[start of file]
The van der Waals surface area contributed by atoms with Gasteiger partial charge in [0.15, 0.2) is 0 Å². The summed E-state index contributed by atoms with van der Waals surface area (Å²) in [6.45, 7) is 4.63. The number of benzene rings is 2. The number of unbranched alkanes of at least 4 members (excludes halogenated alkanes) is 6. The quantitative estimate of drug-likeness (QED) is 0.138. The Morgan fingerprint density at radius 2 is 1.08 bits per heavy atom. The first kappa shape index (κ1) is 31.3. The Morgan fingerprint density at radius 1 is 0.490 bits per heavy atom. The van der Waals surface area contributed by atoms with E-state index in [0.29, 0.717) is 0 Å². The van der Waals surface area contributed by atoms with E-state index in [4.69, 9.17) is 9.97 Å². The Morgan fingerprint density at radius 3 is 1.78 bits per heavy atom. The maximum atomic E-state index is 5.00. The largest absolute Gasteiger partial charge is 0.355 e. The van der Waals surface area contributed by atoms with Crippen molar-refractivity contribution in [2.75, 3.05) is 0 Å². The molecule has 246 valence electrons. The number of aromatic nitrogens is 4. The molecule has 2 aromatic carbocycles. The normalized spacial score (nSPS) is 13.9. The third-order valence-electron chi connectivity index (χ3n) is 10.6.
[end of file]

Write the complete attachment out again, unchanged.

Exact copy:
The van der Waals surface area contributed by atoms with Gasteiger partial charge in [0.15, 0.2) is 0 Å². The summed E-state index contributed by atoms with van der Waals surface area (Å²) in [6.45, 7) is 4.63. The number of benzene rings is 2. The number of unbranched alkanes of at least 4 members (excludes halogenated alkanes) is 6. The quantitative estimate of drug-likeness (QED) is 0.138. The Morgan fingerprint density at radius 2 is 1.08 bits per heavy atom. The first kappa shape index (κ1) is 31.3. The Morgan fingerprint density at radius 1 is 0.490 bits per heavy atom. The van der Waals surface area contributed by atoms with E-state index in [0.29, 0.717) is 0 Å². The van der Waals surface area contributed by atoms with E-state index in [4.69, 9.17) is 9.97 Å². The Morgan fingerprint density at radius 3 is 1.78 bits per heavy atom. The maximum atomic E-state index is 5.00. The largest absolute Gasteiger partial charge is 0.355 e. The van der Waals surface area contributed by atoms with Crippen molar-refractivity contribution in [2.75, 3.05) is 0 Å². The molecule has 246 valence electrons. The number of aromatic nitrogens is 4. The molecule has 2 aromatic carbocycles. The normalized spacial score (nSPS) is 13.9. The third-order valence-electron chi connectivity index (χ3n) is 10.6.